• “‘That Time of Year,’ exhibits a good control of the subject matter, but I have to say that we didn’t find the subject matter particularly engaging.” – Pulpsmith.

“The Moaning Rocks”

  • “. . . The blending of legend and impending doom works nicely. Your imagery ranges from trite to splendid. There are moments where you approached Bradbury’s October Country. . . ” Fantasy Macabre.
  • “…May I suggest, too, that you think about putting the information in Maria’s legend in some other way (if it’s really necessary at all), because this is where what happens later is telegraphed. Up until then the suspense holds.” – Shadows Anthology.
  • “[Although we’ve already met our quota for this year] . . . the title intrigued me enough that I read it anyway. The beginning could be tightened up and shortened a bit, which I believe would strengthen it, but even as it is it is a powerful story and perfect for the magazine. If it should still be available in April, please send it back; I’d love to have it.” – Antithesis.

MY NOTES: Unfortunately, by April Antithesis had ceased publication, so the story went out on the submission trail again. It garnered a wide variety of comments – mostly positive, some not, but most editors to whom I submitted commented on it. I  published it finally in October Dreams: A Harvest of Horror. Also, note that Fantasy Macabre liked the “blending of legend and impending doom,” but Shadows wondered if the legend is “really necessary at all” because it “telegraphed” the ending. The part about telegraphing the ending may be true for some readers, but I know of one reader who was so startled by the ending that she threw the book across the room.

Also:

  • My novel In Human Form excited an agent enough that she suggested some rewrites and then offered to represent it [didn’t sell, unfortunately], while the same novel “didn’t grab” other agents.
  • One of my screenplays was optioned recently  [see the News page]. It had been shopped around quite a bit and even received a page-and-a-half critique from the story editor at NBC. One of his concerns was that the dialogue was “somewhat archaic,” which was true, but I had a reason for it, and the screenplay was readable and the dialogue was sayable (yes, I know that’s not a word) and moved the story along, so I didn’t change a word.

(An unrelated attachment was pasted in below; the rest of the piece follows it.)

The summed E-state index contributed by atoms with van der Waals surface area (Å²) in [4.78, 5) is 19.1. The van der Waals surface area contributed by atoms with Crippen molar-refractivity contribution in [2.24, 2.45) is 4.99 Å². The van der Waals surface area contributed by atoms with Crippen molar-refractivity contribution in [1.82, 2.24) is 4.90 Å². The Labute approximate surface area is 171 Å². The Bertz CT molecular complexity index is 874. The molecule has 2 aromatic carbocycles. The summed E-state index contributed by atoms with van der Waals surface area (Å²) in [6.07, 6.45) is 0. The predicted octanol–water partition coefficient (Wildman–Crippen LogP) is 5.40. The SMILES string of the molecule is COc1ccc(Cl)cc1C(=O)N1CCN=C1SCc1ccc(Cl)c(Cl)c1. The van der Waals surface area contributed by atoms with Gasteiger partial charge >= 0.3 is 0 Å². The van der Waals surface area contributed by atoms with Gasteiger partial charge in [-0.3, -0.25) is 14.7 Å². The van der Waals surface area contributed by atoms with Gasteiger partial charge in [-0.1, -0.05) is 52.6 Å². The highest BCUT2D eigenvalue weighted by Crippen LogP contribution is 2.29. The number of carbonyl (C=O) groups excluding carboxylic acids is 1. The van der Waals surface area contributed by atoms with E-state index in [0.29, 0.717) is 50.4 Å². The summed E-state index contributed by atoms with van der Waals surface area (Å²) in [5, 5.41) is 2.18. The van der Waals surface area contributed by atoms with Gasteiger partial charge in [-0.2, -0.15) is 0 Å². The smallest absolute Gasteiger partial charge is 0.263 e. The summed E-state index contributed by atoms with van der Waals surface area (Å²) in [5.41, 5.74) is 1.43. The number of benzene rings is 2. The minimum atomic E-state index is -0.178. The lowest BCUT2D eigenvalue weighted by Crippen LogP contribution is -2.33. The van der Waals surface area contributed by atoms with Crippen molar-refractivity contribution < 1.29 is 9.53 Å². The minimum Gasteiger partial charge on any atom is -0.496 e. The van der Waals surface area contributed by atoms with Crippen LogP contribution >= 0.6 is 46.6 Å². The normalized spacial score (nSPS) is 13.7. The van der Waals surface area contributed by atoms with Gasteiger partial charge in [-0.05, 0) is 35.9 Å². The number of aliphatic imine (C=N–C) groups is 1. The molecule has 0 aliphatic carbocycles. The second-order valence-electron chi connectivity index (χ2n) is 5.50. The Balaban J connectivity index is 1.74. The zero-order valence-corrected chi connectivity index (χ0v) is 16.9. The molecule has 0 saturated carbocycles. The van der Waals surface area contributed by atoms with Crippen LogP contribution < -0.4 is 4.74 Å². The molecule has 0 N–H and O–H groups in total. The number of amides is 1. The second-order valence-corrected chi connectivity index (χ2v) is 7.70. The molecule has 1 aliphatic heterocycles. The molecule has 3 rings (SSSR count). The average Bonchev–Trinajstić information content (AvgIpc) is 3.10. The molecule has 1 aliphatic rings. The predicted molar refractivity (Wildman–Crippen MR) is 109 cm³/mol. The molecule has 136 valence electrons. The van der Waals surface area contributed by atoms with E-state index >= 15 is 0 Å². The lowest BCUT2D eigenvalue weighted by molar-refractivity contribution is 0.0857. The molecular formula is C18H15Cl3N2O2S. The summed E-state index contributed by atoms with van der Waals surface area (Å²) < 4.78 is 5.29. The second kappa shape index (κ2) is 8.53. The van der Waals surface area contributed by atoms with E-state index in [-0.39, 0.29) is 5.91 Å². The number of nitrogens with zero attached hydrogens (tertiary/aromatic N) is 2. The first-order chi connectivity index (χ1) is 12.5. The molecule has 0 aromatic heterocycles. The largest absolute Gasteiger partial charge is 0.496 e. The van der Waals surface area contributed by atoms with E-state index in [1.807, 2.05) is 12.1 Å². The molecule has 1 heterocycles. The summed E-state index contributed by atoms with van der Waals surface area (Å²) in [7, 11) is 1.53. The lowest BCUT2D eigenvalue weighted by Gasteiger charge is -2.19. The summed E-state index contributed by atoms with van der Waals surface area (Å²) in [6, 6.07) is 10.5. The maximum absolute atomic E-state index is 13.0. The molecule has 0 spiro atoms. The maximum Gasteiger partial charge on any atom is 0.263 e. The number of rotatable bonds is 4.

The point of all this is that editors are just readers, and stories strike every reader differently. As I hope I’ve illustrated with these editorial comments, one editor may like something about a story while another may dismiss the same thing. It is nice to get editorial comments because they are a window into how others –  particularly, others who read stories for a living – view what you write.

But the best advice was given by the editor of Prairie Schooner in her comments on “Keeper of the Shrine:”  “. . . I assume you’re sufficiently experienced as a writer to understand the comment in context.” If you have any questions about your work in view of an editor’s comment, take it back to your readers – and every writer should have a few readers he or she can trust to give honest feedback – and ask them if they think the the story might be improved if you followed the editor’s advice.

Some things you may choose to change, other things you may choose to leave alone. But take editorial comments in the spirit they are given: as one person’s reaction to your story. The next person’s reaction might be completely different.

Structuring Your Novel: Lessons from Screenwriting

About fifteen years ago I decided to write a screenplay, mainly because I’d never written one before, and it was a new challenge. I immediately set about learning everything I could about writing screenplays. Over the next few years I wrote three screenplays and one teleplay, for The X-Files (I wrote it  for the America’s Best contest; I wrote it for the challenge and never expected to get it produced ).